Over winter break I have started reading Robert Conquest’s The Great Terror. A lot of it is pretty shocking, even to someone who has read an above-average amount on the subject. It’s hard to feel bad for some of the victims of the purges; some of them had previously participated in atrocities like the Holodomor or in earlier purges. But many of the victims were innocent of any crime. After detailing changes to Soviet law allowing for the the imprisonment of relatives of people who fled, Conquest writes (pp. 86-87 of the 1968 edition):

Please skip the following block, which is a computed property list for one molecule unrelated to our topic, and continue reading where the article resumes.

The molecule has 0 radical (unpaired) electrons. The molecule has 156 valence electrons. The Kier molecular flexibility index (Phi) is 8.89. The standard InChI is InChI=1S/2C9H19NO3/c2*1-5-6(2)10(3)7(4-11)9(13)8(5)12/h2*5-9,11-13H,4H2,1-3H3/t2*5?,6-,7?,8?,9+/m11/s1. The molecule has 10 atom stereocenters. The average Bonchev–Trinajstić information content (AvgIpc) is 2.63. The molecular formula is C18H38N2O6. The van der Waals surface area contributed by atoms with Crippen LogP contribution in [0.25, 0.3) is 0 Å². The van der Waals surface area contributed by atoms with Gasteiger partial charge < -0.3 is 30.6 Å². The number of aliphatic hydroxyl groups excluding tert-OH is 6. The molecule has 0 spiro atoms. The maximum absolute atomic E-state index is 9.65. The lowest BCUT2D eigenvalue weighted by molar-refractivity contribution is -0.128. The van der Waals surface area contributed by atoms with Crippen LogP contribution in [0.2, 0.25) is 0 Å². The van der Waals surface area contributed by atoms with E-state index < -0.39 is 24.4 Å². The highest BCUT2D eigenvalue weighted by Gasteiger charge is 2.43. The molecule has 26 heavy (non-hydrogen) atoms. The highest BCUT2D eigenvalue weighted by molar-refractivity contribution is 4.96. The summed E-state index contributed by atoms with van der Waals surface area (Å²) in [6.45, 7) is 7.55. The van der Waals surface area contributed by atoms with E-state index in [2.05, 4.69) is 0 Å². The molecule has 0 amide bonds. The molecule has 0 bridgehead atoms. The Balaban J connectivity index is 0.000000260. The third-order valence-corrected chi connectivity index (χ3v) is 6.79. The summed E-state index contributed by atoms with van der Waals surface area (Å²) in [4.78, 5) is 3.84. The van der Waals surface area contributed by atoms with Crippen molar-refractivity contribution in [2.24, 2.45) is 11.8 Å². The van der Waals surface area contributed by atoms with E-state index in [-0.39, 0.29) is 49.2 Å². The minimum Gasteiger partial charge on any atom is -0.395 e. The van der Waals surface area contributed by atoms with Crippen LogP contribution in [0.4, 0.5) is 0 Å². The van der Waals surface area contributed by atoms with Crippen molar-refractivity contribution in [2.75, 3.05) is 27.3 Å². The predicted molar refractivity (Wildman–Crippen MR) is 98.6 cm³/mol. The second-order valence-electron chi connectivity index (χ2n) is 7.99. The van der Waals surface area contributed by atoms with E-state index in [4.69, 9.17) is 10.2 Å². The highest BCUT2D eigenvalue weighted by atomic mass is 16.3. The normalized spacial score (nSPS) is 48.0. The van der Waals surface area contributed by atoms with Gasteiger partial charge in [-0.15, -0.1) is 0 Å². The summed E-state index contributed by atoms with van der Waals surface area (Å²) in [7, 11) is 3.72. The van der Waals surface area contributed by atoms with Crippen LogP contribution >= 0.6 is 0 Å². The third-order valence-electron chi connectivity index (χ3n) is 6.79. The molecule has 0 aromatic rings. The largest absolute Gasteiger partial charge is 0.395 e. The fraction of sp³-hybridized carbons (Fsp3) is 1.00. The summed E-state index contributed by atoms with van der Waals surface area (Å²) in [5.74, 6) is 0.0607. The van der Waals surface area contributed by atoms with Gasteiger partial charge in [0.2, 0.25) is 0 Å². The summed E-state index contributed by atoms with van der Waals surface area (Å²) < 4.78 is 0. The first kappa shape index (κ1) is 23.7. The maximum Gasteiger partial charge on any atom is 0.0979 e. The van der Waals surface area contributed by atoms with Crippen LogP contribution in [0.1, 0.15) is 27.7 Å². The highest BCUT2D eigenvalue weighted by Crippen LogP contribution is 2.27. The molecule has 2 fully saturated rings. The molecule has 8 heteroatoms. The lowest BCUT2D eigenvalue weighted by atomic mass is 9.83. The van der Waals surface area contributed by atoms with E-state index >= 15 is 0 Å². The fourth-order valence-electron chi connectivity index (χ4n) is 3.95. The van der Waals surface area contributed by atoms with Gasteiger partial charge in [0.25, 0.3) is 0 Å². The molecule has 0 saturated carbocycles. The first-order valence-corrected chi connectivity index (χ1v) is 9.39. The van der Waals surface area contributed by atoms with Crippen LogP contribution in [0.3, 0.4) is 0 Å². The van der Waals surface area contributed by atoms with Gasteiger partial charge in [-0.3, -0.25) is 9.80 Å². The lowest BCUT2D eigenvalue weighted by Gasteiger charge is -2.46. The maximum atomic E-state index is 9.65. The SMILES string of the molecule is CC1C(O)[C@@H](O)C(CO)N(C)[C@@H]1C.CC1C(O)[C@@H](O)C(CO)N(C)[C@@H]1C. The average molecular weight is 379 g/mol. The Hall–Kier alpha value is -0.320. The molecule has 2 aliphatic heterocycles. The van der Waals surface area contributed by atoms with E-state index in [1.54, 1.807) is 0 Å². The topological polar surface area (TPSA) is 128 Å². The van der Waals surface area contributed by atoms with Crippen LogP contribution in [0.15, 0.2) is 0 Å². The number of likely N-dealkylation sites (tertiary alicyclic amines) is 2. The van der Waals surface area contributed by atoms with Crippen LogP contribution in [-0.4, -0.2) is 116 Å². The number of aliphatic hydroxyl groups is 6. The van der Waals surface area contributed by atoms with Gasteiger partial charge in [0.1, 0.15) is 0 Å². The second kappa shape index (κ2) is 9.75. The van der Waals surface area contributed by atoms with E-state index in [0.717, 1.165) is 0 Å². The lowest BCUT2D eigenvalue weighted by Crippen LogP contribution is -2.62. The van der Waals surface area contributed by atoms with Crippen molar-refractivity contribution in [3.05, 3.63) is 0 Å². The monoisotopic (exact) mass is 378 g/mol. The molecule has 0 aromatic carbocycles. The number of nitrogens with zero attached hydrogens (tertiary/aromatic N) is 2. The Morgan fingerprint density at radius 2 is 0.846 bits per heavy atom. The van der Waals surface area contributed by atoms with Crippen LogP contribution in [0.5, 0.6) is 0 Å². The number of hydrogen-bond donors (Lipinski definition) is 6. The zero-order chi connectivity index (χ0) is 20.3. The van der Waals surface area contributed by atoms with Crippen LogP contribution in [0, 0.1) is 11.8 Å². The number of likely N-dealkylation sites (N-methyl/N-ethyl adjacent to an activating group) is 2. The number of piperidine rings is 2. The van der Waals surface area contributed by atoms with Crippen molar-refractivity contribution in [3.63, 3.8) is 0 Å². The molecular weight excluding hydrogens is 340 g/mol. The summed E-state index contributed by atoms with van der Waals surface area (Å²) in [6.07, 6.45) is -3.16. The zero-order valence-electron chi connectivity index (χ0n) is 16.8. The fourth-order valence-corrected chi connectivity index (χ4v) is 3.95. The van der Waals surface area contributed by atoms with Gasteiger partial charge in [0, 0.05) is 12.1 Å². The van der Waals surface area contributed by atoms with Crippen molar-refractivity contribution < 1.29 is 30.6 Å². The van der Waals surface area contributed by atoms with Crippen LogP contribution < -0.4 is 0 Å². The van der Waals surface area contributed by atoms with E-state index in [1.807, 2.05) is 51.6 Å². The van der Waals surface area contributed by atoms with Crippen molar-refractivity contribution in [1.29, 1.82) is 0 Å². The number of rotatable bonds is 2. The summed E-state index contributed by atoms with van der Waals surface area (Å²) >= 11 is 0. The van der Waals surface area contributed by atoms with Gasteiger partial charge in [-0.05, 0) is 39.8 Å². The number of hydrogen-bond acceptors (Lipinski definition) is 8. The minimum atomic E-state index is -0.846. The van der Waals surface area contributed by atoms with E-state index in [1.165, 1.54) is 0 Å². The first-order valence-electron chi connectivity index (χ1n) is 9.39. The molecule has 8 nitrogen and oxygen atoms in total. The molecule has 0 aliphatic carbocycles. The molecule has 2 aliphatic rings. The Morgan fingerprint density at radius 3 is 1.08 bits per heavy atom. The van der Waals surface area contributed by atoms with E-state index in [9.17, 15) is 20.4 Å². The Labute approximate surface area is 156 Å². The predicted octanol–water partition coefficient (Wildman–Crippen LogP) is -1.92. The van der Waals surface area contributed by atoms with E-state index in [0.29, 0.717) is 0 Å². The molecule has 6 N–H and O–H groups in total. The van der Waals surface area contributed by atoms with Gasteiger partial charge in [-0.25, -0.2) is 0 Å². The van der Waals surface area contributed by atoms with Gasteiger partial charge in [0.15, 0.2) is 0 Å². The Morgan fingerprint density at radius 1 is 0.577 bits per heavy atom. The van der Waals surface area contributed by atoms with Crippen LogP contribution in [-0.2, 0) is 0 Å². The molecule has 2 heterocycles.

More extraordinary still, and just as relevant to Stalin’s general plans, was the decree of 7 April 1935 extending all penalties, including death, down to twelve-year-old children.
This decree was noted in the West, where it made very bad anti-Soviet propaganda. Many people wondered why Stalin had made such a law public. Even if he meant to shoot children, this could be done without publicity. Indeed, an NKVD veteran [Orlov] tells how the bezprizorniye—homeless orphans of the wars and famines—had been reduced by indiscriminate shooting two or three years earlier.